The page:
Grabhouse incubated WheelStreet aims to freewheel the process of bike renting process in India
Update: The article mentioned that WheelStreet secured 180K funding while it was 18K. Sincere apology for incorrect number.
The trend of sharing economy in India is gradually catching up and we see several startups evangelizing different verticals like furniture, apparels, and car among others. While the above mentioned were available on rent earlier, it was a highly fragmented and unorganized. One such vertical is bike renting space and WheelStreet, a Delhi-based startup, smoothes the process of bike rental.
It’s a marketplace for vendors (who rent bikes) and people looking to rent bikes. The company offers various bikes which include all the models of Royal Enfield, Bajaj, Hero, Honda and high-end bikes like Harley Davidson, Hayabusa, and Hyosung Ninja.
In the college days, Pranay Shrivastava, one of the Co-founders, had started renting his bikes to his friend to make some money. Going forward, Pranay observed that bike rental space is highly disorganized and none of the existing solutions have strong focus to address this pain.
Pranay discussed the idea of WheelStreet with Moksha Srivastava and Mrityunjay Jha. Later, the trio began market research and discovered that bike rental already exists in India since last 30-40 years. Vendors offer bikes on rent to foreign tourist and Indian youngsters. But they were not able to access the target potential customer for their business.
On the other side, there are people who need bikes on rent but don’t know where to rent it from. “Additionally, they couldn't compare the pricing, bike models etc and ultimately most of them get cheated and even have to cancel trips,” says Pranay.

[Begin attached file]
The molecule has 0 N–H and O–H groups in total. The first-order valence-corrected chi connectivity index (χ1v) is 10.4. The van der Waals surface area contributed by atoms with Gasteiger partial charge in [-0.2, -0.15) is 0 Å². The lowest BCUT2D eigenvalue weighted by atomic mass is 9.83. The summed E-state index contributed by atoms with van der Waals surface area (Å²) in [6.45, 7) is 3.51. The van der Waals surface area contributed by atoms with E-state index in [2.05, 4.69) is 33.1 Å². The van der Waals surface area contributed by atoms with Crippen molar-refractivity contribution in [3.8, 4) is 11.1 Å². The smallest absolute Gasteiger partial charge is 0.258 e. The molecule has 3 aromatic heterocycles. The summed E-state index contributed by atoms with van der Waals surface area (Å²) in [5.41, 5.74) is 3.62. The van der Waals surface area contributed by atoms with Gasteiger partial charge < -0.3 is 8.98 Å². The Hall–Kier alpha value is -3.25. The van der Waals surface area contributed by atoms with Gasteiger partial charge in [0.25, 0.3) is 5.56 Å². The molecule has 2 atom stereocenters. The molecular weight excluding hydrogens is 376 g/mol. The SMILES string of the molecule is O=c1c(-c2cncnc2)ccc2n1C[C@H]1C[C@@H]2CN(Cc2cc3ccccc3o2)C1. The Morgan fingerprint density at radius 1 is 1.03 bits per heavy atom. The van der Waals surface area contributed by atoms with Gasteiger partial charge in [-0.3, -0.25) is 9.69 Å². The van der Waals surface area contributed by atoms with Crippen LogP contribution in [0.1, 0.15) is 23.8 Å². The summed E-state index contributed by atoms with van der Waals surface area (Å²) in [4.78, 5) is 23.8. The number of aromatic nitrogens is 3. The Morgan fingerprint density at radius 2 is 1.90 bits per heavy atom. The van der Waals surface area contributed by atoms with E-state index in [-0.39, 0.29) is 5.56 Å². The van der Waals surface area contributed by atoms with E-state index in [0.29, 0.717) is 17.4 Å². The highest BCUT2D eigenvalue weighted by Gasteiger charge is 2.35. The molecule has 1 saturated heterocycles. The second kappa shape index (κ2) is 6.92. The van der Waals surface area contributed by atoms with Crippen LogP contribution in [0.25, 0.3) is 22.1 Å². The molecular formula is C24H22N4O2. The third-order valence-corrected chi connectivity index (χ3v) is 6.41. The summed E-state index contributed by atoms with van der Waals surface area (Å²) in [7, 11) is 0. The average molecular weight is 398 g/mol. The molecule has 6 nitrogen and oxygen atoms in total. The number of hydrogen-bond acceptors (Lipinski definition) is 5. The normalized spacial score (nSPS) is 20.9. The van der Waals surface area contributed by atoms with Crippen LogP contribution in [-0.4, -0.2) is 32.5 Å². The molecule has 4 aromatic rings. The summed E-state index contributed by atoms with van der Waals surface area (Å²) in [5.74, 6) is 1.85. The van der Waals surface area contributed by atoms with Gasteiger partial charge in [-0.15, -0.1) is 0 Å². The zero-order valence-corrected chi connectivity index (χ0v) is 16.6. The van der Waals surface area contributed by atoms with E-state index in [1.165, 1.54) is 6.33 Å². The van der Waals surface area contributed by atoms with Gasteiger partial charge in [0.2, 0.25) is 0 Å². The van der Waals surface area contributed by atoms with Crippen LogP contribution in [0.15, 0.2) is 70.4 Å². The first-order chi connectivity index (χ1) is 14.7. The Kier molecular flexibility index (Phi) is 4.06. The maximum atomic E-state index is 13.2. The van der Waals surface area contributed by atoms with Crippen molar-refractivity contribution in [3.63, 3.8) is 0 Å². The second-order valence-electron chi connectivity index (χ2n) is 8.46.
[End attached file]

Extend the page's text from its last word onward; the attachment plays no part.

The trio launched WheelStreet in June 2014 and currently processes 900 bookings on a monthly basis. At present, it has 1700 plus bikes listed, including more than 50 super bikes like Harley Davidson, Hayabusa, Ninja, and Hyosung etc.
WheelStreet lists bikes which are only in decent condition and one can book bikes even an hour before a trip. For vendors, it offers inventory management system and booking information via WhataApp and SMS. The company is being incubated by Grabhouse and its co-founders Prateek Shukla and Pankhuri Shrivastava are advisors on WheelStreet’s board.
“WheelStreet has solved the problems for both. Now the vendor has an online presence to manage his inventory and cater to a huge database of customer. Whereas the rider has a booking platform where he can now book his choice of ride without any hassle,” adds Moksha.
Operating only in Delhi currently, the company had hit revenue of Rs 35 lakh in April without spending a single penny on marketing. WheelStreet has raised $18K pre seed round from unnamed investor and is currently looking to raise a seed round soon.
At present, there is no source to estimate the market size of bike rental space. According to some rough estimates, there are 80 plus vendors only in Delhi having 200 bikes each. There are 40 potential cities having bike rentals service via offline channel.
There is no aggregator platform in this space but there are some websites which have their own fleet and always have availability issues. The company competes with Wickedride, Stoneheadbikes, and Rentabike among a few others. However, WheelStreet has a marketplace approach which essentially weeds out the burden of owning a fleet.
Owning a fleet requires a lot of initial investment and without external funding it’s very hard to scale inventory-led model.
Unlike the West, the concept of sharing economy is not big in India but things are changing with a slew of startups which have surfaced to cater to people who need to rent things owing to their quick trip or short stay in a specific city or region.